Thus, when we see the abstract definition of conditional probability with respect to a sigma-algebra , we can think about it as follows:

1. there is a partition of the sample space;

2. the sigma-algebra is the smallest sigma-algebra that contains all the elements of ;

3. at some future time we will be told that the realized outcome belongs to a set ;

4. at that time, we will be able to compute a conditional probability ;

5. until that time, this conditional probability is unknown and it can be regarded as a random variable, denoted by .

## Finer and coarser sigma-algebras

Let us get back to our toss-of-a-die example, in which the sample space is

Consider the partition

The smallest sigma-algebra containing is

Now, consider the partition

The smallest sigma-algebra containing is

Since contains all the sets included in plus some more, we say that is finer than . Conversely, we say that is coarser than .

We also say that the conditional probability is based on a larger information set as compared to . In intuitive terms, this means that the information we receive when we are able to actually calculate the conditional probability is more precise.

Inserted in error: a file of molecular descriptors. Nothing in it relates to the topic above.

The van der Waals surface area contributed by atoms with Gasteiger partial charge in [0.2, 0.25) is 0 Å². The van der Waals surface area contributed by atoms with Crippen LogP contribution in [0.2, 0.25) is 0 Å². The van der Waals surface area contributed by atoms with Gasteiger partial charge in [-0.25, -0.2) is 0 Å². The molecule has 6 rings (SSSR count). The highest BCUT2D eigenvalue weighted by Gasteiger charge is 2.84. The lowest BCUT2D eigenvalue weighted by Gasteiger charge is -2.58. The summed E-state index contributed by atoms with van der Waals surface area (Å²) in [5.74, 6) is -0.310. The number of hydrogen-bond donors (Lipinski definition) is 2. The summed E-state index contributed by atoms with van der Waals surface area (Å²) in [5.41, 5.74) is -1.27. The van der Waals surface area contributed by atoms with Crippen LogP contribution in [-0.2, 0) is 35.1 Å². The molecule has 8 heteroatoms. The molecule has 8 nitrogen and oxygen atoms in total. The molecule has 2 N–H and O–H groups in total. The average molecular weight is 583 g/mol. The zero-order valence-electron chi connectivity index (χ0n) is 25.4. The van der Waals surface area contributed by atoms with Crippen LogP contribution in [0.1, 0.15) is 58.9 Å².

## Regular conditional probabilities

Until now, we have kept fixed the event in the conditional probability . Moreover, we have regarded as a random variable.

If we allow to vary, becomes a random probability measure.

Or does it? Mathematicians have found some examples (see here), in which, despite a careful choice of the versions of , it is not possible to simultaneously satisfy the two requirements that

1. be -measurable (i.e., a proper random variable) for each choice of ;

2. be a proper probability measure for each choice of (except possibly for some forming a set of measure zero).

When these two requirements can be satisfied, we say that the probability space admits a regular probability conditional on the sigma-algebra .

## Applications

The abstract definition of conditional probability with respect to a sigma-algebra is extremely useful.

One of its most important applications is the derivation of conditional probability density functions for continuous random vectors. To learn about this application, read the next lecture, on Conditional probability distributions.